Kinetic typography, also known as kinetic text, is a graphic design animation technique that uses dynamic type - moving, vibrating, sliding, scrolling, dancing or any kind of movement you can think of - to create eye-catching letters that can make otherwise static text come alive and grab the viewer's attention.
It's more than likely you've seen examples of kinetic typography around you every day but just weren't aware it was a 'thing'.
It's been around for quite a while. Animated text was used as early as 1899 by George Melies but unfortunately this work hasn't survived to this day. One of the earliest existing examples, maybe the very first example, are the opening titles from Alfred Hitchcock's film Northby Northwest. It was created by Saul Bass - one of the undisputed bonafide geniuses in the world of graphic design and cinema.
Since then it's been used regularly. It's been especially common in film titles (such as the famous Star Wars opening crawl) and company idents.
It's enjoying enough of a resurgence lately to be considered a trend. This is for a perfect storm of reasons:
1) As computer software has become increasingly sophisticated and affordable in recent years, it has meant that anyone can do it. This has led to a tsunami of designers (professionals as well as ordinary joes and josephines) trying it out.
2) With attention spans seemingly getting shorter every year, kinetic typography is an ideal way to grab and retain that precious span.
3) But finally, perhaps most importantly, and stemming from the previous two reasons, it has seen an explosion of popularity on social media - especially tiktok. If you want to make a short, attention-grabbing film which looks cool and stylish - using kinetic text is the way to go.
It's also used extensively by companies and brands to get their message out on social media, especially as is the increasing case, videos are watched without sound. This is a hugely important factor in its current popularity.
Kinetic typography is somewhere between text and moving image. If you are faced with a choice of having some eye-popping visuals or some relevant messaging to squeeze into the few seconds of your social media film, then kinetic typography is the ideal solution as it allows you to do both.
Another area where it's used a lot is in explainer videos. These can often be dry and uninteresting so designers use as many tricks as they can to make them come alive. Kinetic typography is a perfect way to make explainer videos more engaging.
There are 3 basic kind of kinetic typography:
Motion Typography – Scrolling Typography
This is text that moves along a single plane together in a block - it can be in any direction in 3 dimensions - upwards, downwards, sideways or advancing and receding.
Motion Typography – Dynamic Layout
In this form, the letters or words can move independently in relation to the other letters and words around them. It's super-useful for adding dynamism to a video.
This is where the words themselves change shape or appearance rather than moving in space.
Kinetic typography is being used increasingly frequently in many different areas. It's a cost-effective way of making your film stand out and can kill two birds with one stone by being visually impactful but also practical in terms of getting information across.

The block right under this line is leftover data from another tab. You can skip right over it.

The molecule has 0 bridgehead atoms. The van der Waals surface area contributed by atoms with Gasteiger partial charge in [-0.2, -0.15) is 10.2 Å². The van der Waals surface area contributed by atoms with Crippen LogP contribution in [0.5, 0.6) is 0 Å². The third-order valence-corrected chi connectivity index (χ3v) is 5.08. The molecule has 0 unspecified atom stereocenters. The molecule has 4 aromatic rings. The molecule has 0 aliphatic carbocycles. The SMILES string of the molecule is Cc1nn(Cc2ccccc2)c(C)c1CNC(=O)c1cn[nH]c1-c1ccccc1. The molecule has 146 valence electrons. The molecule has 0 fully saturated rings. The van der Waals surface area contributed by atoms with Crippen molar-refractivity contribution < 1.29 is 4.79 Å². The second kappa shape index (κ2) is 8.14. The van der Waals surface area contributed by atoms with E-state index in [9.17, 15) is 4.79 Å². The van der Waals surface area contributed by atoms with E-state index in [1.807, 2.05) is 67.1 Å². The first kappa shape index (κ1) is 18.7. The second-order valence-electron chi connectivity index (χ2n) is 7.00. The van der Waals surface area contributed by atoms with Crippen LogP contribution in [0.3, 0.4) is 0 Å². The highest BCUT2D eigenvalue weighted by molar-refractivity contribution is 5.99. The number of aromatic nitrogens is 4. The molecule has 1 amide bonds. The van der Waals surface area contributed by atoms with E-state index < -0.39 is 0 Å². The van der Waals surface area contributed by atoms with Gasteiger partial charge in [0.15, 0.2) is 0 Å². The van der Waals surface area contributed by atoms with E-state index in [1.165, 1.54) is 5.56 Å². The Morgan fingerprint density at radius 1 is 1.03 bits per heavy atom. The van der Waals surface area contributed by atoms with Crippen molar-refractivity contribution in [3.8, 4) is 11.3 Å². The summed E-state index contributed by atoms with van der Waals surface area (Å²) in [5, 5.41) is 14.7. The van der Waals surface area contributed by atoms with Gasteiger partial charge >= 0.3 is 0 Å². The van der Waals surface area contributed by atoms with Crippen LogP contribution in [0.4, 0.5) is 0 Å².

There's endless examples out there if you want to spend the time looking for them but here is a topnotch collection of examples, all handily curated in one place.
It's becoming such a big thing that vimeo has its own channel dedicated to kinetic typography https://vimeo.com/channels/kinetictypography
There's also plenty of youtube tutorials like this one to give you an overview
Ads are an ideal medium for kinetic typography. It helps to hammer home the message (especially if it's being watched with no sound) and can give the visuals a bold, dynamic feel.
This Apple ad is a brilliant example of its use. The text almost becomes a character itself in the film - propelling the story, reacting to it and emphasizing the important information.
Another area where it's used a lot is in explainer videos. It's probably no coincidence that these two trends are exploding together at the same time as they work so well together. Explainer videos can often be dry and uninteresting, or focusing on subjects that are information-heavy, so designers use as many tricks as they can to make them come alive. Kinetic typography is a perfect way to make explainer videos more engaging.
The most important aim of a documentary is getting information across to the viewer. If you have an especially important piece of information that you really want the viewer to notice, then kinetic typography is a perfect tool for doing this. It's also ideal for putting emphasis on a great quote during an interview.
One of the hottest trends within a trend is recreating the dialogue from a movie scene using kinetic typography. It's an area where creators can let their imagination run wild.
Do you have a favourite song but can never understand or remember the lyrics? Kinetic typography is perfect for solving this problem and it's why they are so popular among music fans right now. The best ones use the text as a dynamic image within the video that reacts to the words.
Kids don't read books anymore and get most of their education from Tiktok. We live in an increasingly visual-based society and so it seems a little weird that text is trending… but that's the reality of this topsy-turvy world! Text is being reinvented to support other visual media - either through titles, subtitles or as a medium in itself. It's almost a new form of communication and that's really exciting.
It's a dynamic time for animators, filmmakers and graphic artists who are using kinetic typography right now. The possibilities seem huge and there's a great DIY attitude that's resulting in some amazing creativity.